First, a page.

For three days this June, more than 600 STEM educators and supporters came together to share and network at the Texas Regional Collaboratives for Excellence in Science and Mathematics Teaching’s 21st annual meeting. This year’s three-day event united participants under the theme “Sharing Our Story,” which educators enthusiastically embraced, sharing lessons, programs, and successes. The event demonstrates why Texas Regional Collaboratives (TRC) is a unique resource for pre-K—12-grade math and science educators across the state. Though all states receive federal funding to improve K-12 science and math education, TRC is unique in its broad reach. There are 9,000 TRC teachers in the state of Texas, with one in every county.
A luncheon on a Tuesday kicked off more than 83 presentations and 50 exhibits. Festivities highlighted the talent, passion, and imagination of the educators themselves, who manned booths that showcased their interpretation of the event’s theme. From a storytelling booth to one decorated to resemble the movie Raiders of the Lost Arc, each exhibit featured interactive lessons and examples of student work.
Sharing ideas and successful lessons is a big part of what TRC helps educators do. Launched in 1991 through the tireless efforts of Dr. Kamil A. Jbeily, agencies, and educators across Texas, the goal of TRC was to create regional partnerships built on intellectual and cost-sharing strategies that provide science teachers with relevant, sustained, and high-intensity professional development. In 1996 the Texas Education Agency, a program sponsor, partnered with UT and moved TRC to campus. College of Education Professor James P. Barufaldi, the Ruben E. Hinojosa Regents Professor and director of the Science and Mathematics Education Center, became the organization’s principal investigator. Barufaldi, affectionately referred to as “the Godfather of STEM,” was honored at this year’s event, as colleagues celebrated his retirement and years of outstanding service.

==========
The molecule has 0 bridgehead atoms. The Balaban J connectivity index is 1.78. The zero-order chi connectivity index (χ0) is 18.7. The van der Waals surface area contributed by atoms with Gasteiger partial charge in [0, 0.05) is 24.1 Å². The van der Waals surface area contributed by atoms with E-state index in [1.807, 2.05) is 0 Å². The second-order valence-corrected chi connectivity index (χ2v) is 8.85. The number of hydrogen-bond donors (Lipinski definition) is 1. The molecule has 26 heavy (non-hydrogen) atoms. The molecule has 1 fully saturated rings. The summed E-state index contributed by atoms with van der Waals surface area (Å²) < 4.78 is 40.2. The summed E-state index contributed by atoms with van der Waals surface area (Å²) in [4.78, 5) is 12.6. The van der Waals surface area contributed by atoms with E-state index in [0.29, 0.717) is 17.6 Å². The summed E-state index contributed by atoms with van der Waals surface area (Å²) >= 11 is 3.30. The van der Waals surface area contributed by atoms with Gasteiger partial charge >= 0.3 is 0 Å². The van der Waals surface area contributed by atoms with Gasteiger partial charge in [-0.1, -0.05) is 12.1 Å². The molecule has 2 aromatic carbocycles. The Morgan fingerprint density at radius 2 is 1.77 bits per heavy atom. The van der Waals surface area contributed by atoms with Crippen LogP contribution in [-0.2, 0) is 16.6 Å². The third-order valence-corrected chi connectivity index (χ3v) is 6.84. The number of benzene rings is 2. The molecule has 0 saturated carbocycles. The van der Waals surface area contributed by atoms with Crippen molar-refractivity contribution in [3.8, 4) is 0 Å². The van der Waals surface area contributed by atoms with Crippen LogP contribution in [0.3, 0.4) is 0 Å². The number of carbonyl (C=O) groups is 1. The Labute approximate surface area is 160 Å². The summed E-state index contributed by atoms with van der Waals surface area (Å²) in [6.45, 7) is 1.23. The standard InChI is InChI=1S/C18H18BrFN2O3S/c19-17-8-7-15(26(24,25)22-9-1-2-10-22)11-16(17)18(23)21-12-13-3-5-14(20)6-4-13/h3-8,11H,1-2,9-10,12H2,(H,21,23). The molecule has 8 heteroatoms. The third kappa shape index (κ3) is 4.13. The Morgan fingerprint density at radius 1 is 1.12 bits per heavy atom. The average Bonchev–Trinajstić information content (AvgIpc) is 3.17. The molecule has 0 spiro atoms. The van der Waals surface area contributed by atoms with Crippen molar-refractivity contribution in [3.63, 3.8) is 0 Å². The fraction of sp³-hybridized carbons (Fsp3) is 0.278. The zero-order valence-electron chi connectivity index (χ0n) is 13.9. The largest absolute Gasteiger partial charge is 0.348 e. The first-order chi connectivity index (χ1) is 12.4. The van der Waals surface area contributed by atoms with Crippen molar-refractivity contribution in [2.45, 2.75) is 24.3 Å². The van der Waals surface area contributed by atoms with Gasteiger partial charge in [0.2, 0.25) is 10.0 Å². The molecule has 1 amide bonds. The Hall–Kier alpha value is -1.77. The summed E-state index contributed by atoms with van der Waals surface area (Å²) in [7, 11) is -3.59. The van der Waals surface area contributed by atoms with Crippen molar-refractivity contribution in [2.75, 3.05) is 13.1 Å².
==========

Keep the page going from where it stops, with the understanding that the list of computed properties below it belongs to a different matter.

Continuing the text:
The collaboratives themselves are made up of project leaders, mentor teachers, and cadre teachers who participate in professional development to learn strategies that better teach math and science. The educators work with each other, share ideas back at their home schools and districts, and become leaders in their field.
Educator Tera Collins started her career teaching 1st grade in Rusk ISD, a small district, with no mentor teacher. She eventually moved to 8th-grade physics and geology, though her science knowledge was lacking. She returned to school at UT-Tyler, where she became involved in a collaborative. There, she learned new teaching strategies and strengthened her knowledge base. Within one year, her students’ standardized test scores rose 17 points, from 71 percent to 88 percent, which was 13 points above the state average. Collins became a science specialist at Service Region 7 and is now a project director, presenting her knowledge and strategies to educators nationally.
In her moving keynote speech, Brenda Williams illustrated the power of the collaboratives. Four years ago, Williams was asked to resign from her position as a 4th grade teacher because of statewide budget cuts. She was offered a 5th grade science position in a neighboring district where she would be the only science teacher. This was not necessarily a welcome offer. Williams says, “In college, I’d always struggled with math and science.” Her fear of being responsible for teaching science to others led her to the University of North Texas Collaborative.
“My knowledge increased tenfold. I became more of a facilitator in my classroom. I made changes in how I taught. I forged bonds with other teachers across districts. High school and middle school teachers helped me learn higher concepts.” In 2013 her principal noticed. She was named Teacher of the Year at Argyle Elementary and then for the district. That was followed by nomination for State Teacher of the Year.
Williams says the greatest achievement came when she found out her students earned a 98 percent pass rate on the STAAR exam. “Three years of monthly classes, workshops, and meet-ups—I am living my philosophy of education.”
Dr. Jbeily, founder and director of the TRC, closed the annual meeting with remarks to the gathered educators. “Helping teachers teach from the mind and the heart is exactly what the TRC is about,” he said. “We want to treat you with honor and respect and give you opportunities to grow.”